Hours before the take-off time of a Spanish chartered plane, activists demonstrated in front of the detention center for asylum seekers who decided to be deported, they remained until it was announced that the flight was canceled after the European Court of Human Rights intervened "in the last few minutes" through demanding that "an Iraqi asylum seeker should stay because there are no guarantees for his legal future in Rwanda."

Syrians were informed of their deportation to Rwanda... How many?

In general, there is no clear number of asylum seekers who received notices of deportation from Britain to Rwanda, however, the organization "care4calais" says it has followed up on 113 cases, including seven children, noting that seventy percent of the persons threatened with deportation were victims of torture and trafficking during their asylum journey.

The organization says that one-third of the group it is contacting is Sudanese, while Syrians are the second-largest percentage (without specifying their number), in addition to people from Iraq, Iran, Albania, Eritrea, and Afghanistan.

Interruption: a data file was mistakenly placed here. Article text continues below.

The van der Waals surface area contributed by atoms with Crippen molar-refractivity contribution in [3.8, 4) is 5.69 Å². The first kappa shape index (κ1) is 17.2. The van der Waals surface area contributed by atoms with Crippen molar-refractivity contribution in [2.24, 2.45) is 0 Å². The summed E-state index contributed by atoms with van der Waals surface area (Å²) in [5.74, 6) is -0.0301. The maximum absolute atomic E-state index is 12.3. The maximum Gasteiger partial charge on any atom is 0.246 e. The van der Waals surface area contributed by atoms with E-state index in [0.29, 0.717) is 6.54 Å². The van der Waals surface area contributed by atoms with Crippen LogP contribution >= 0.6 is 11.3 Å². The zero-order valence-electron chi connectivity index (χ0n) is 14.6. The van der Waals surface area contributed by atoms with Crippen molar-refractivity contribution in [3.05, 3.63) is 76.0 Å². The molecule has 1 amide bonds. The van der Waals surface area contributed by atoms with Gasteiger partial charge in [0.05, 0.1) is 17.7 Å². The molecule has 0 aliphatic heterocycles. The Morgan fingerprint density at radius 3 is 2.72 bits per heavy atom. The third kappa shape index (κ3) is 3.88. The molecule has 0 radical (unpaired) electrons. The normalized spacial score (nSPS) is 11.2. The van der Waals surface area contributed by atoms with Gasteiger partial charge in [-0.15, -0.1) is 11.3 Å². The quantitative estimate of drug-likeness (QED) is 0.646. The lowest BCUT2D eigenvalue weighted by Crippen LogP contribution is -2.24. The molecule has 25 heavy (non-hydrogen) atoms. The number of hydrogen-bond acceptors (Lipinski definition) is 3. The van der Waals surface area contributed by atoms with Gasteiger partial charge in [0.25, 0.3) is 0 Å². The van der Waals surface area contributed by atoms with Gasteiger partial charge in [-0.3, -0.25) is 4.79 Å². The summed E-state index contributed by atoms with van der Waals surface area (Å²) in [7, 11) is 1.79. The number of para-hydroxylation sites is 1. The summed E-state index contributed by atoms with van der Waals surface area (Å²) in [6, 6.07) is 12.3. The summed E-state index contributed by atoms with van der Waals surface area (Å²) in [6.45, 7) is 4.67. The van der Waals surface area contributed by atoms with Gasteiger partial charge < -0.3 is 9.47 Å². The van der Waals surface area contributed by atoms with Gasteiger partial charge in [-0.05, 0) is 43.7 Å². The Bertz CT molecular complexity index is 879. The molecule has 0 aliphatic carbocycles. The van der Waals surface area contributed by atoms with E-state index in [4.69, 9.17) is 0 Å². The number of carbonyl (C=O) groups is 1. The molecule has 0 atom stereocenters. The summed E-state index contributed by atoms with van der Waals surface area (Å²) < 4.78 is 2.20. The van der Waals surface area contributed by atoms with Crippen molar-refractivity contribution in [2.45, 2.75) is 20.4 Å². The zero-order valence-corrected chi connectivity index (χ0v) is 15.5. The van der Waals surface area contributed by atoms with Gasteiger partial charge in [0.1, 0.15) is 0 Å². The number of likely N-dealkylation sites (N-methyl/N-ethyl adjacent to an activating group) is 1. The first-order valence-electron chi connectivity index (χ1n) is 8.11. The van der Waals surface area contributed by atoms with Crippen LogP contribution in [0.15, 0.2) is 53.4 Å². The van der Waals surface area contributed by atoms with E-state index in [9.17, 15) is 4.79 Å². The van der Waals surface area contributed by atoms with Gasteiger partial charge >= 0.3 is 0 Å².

"care4calais" organization quoted from Syrian people it met that they only immigrated because they were recruited into military service, and they did not want to kill others. "The war in Syria is complicated, there is no right side," said one of them while he was talking about the murder of his brother by a sniper when he was accompanying his mother. Now, he is afraid to tell her that he may be deported.

Through its reports, the organization tries to provide information and statistics contrary to what the British government says that all the deportees are single young men and that the goal of the new policy is to combat human trafficking via the English Channel from Calais, France.

The British Home Office says that 9 percent of those who crossed the English Channel via small boats last year were Syrians, while 30 percent were Iranians and 21 percent were Iraqis.

A boat from the National Society of Sea Rescue (SNSM) rescues migrants on a boat, Agence France-Presse / SNSM

What is the goal of the government's new policy and what do critics say?

Several demonstrations and protests took place in Britain due to what was described as the "immoral and inhuman" policy against asylum seekers, while dozens of human rights organizations demanded to stop deportations to Rwanda, but an official confirmation stated that the policy was "completely legal."